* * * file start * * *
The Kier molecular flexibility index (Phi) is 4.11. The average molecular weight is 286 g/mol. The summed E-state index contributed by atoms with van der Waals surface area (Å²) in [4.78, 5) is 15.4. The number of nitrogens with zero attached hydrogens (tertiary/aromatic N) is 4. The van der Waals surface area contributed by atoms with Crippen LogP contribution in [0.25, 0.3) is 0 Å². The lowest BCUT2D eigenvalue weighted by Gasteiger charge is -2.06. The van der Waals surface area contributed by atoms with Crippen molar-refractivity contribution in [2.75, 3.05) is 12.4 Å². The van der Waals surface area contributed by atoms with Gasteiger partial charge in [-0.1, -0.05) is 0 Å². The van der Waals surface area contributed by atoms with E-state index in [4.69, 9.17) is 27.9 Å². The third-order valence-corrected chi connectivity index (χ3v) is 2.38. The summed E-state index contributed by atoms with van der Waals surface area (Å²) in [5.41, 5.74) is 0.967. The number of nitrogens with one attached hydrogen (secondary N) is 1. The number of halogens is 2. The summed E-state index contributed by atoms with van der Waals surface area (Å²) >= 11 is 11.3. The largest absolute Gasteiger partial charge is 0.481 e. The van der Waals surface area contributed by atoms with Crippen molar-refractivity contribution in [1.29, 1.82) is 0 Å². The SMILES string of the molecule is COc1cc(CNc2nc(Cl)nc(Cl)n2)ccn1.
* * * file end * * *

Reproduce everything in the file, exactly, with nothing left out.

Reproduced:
The Kier molecular flexibility index (Phi) is 4.11. The average molecular weight is 286 g/mol. The summed E-state index contributed by atoms with van der Waals surface area (Å²) in [4.78, 5) is 15.4. The number of nitrogens with zero attached hydrogens (tertiary/aromatic N) is 4. The van der Waals surface area contributed by atoms with Crippen LogP contribution in [0.25, 0.3) is 0 Å². The lowest BCUT2D eigenvalue weighted by Gasteiger charge is -2.06. The van der Waals surface area contributed by atoms with Crippen molar-refractivity contribution in [2.75, 3.05) is 12.4 Å². The van der Waals surface area contributed by atoms with Gasteiger partial charge in [-0.1, -0.05) is 0 Å². The van der Waals surface area contributed by atoms with E-state index in [4.69, 9.17) is 27.9 Å². The third-order valence-corrected chi connectivity index (χ3v) is 2.38. The summed E-state index contributed by atoms with van der Waals surface area (Å²) in [5.41, 5.74) is 0.967. The number of nitrogens with one attached hydrogen (secondary N) is 1. The number of halogens is 2. The summed E-state index contributed by atoms with van der Waals surface area (Å²) >= 11 is 11.3. The largest absolute Gasteiger partial charge is 0.481 e. The van der Waals surface area contributed by atoms with Crippen molar-refractivity contribution in [1.29, 1.82) is 0 Å². The SMILES string of the molecule is COc1cc(CNc2nc(Cl)nc(Cl)n2)ccn1.